Paul Krugman on Contemporary Academia

Question: How has academia changed?

Paul Krugman: It’s become much more internationalized.  And actually I think there are . . . there are absolutely fewer Americans in my field than there used to be, because a lot of the bright kids who might have an aptitude for economics also have an aptitude for investment banking.  And that kind of . . . you know I can’t blame them for doing that.  More important, there’s actually been a thinning of the boundaries.  It used to be that an Economics professor was an Economics professor, and it was actually quite rare for them to get involved in other things – at least on an extended basis.  And now it’s become more or less expected if you’re, you know . . . if you’re talented or if you make a mark, that you’re going to in a way have a second life.  You do your research probably for 10, 15 years to really become established.  But after that, while you may continue to do research – we hope you will – to get involved in policy, to get involved in affairs is standard.  I mean if you actually go back, my cohort in economics . . .  There were . . .  There were three guys who were sort of very . . .  There were obviously a number of very good people, but people who tended to be talked about as having stuff that they were going to do.  There was me.  There was a guy named Larry Summers.  And there was a guy named Jeff Sachs.  And we all went to school together, actually.  We all went to grad school together.  And we’ve all had interesting second acts in our lives.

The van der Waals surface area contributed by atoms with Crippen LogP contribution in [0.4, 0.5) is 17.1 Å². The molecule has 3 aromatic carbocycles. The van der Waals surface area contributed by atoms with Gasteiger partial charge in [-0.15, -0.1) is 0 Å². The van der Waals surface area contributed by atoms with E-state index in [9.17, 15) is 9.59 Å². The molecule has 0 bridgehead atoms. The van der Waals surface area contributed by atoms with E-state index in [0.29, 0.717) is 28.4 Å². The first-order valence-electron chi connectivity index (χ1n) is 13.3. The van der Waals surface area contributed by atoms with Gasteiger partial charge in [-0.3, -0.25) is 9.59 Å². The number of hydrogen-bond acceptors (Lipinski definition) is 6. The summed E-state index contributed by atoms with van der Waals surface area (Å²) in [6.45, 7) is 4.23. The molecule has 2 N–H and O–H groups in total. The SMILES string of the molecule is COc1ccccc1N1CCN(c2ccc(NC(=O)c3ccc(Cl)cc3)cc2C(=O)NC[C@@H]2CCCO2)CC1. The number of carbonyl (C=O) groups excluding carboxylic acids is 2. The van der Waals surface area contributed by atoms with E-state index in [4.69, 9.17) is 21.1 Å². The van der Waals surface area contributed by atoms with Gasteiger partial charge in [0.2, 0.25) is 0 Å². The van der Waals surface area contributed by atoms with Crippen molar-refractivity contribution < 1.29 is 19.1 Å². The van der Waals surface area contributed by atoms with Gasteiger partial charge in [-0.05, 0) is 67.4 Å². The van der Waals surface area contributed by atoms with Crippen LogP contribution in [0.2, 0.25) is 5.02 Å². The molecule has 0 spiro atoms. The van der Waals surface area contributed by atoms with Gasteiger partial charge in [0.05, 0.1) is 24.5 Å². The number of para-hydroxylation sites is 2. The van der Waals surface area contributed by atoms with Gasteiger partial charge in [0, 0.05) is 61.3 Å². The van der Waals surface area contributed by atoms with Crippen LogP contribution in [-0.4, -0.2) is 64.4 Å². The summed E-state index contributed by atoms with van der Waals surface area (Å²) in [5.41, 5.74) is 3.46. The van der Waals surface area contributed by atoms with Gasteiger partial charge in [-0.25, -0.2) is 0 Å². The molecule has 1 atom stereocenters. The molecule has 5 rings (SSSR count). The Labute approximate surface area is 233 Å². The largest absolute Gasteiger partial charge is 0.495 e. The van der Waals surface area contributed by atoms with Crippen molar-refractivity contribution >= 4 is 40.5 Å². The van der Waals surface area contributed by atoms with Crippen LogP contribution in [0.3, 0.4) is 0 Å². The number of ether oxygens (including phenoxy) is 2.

Academies are becoming internationalized, says Paul Krugman.

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